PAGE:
AIDS





AIDS (Acquired Immune Deficiency Syndrome) is the final stage of a lethal infectious disease, beginning with an infection caused by a virus and progressing to a serious and severe damage to the body's immune system. Infection occurs when the virus integrates with the genetic material of a CD4 white blood cell in the immune system. AIDS was first reported on June 5, 1981, in the United States.

The Human Immunodeficiency Virus (HIV), which is the cause of AIDS, attacks key cells in the human immune system and destroys them. This leaves the body exposed to life-threatening infections, specific cancers, and other illnesses. HIV is a latent virus. People infected by it may have no symptoms for many years, while their immune system weakens until they develop AIDS. The first pediatric AIDS cases were reported in San Francisco in 1982.

A laboratory test counting less than 200/ml CD4 white blood cells is the method used by the U.S. Centers for Disease Control to define AIDS. HIV/AIDS is now a chronic and treatable, but not yet curable, disease. Almost all people infected with HIV will progress to AIDS.

Persons who are carriers of HIV may transmit the virus to others, even in the symptom-free period. However, HIV does not spread as easily as many other pathogens (such as those causing tuberculosis or influenza). The virus can be transmitted from an infected individual to others only through four bodily fluids: blood, semen, breast milk, and vaginal secretions. Worldwide, women are infected more frequently than men.

Transmission of HIV is possible when:

Having unprotected anal, vaginal or oral sexual contact with an infected individual. Sexual intercourse is the most common route for HIV transmission from an infected to a noninfected person; 50 percent of cases are youths between fifteen and twenty-four years old.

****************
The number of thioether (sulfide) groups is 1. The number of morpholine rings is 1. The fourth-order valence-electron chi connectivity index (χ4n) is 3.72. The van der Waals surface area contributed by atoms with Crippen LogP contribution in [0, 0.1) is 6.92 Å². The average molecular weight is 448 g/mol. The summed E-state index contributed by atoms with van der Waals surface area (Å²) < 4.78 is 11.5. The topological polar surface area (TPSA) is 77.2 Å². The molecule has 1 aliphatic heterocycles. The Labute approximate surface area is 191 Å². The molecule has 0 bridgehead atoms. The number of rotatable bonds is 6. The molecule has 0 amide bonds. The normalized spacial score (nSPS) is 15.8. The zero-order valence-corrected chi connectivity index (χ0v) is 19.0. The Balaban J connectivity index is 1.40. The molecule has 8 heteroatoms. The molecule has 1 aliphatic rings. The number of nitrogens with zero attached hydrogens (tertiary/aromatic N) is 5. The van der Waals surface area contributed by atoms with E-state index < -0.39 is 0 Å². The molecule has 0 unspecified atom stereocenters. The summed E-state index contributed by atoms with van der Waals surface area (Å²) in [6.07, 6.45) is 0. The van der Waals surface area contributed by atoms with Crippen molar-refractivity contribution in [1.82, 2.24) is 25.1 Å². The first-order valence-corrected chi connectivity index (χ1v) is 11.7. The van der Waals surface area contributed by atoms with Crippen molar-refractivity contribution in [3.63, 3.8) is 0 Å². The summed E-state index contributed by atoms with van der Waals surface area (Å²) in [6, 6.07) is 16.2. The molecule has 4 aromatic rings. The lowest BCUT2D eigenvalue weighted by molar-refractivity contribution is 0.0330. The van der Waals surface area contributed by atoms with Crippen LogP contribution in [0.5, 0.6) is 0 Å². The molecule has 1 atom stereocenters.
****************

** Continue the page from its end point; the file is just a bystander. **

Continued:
Through transfusions of blood and blood products (now extremely rare in the United States and other developed countries), needle sharing (e.g., drug use, medical care in developing countries, piercing or tattooing).

Mother-to-child transmission from a pregnant woman to her fetus, via the placenta, at birth or when breast feeding the infant; the most common cause of HIV infection in young children.

Rare circumstances such as accidental needle or laboratory injuries, artificial insemination or through organ donations.

HIV infection is not spread by air, water or by casual contacts, donating blood or organs (in developed countries where sterilized equipment is used), mosquito bites, or during participation in sports.

HIV/AIDS is a public health, social, developmental, and serious humanitarian crisis in many regions of the world. The total number of people infected by HIV from the start of the epidemic was estimated in 2003 to be 60 million. During 2002 alone eight hundred thousand children younger than 15 years old were infected, at a rate of about two thousand per day.

The most affected region is sub-Saharan AFRICA, followed by Asia, LATIN AMERICA, and EASTERN EUROPE. By the year 2010 it is expected that 20 million of the 42 million ORPHANS in Africa will have lost one or both parents due to AIDS. AIDS has led to a dramatic decline in life expectancy in Africa.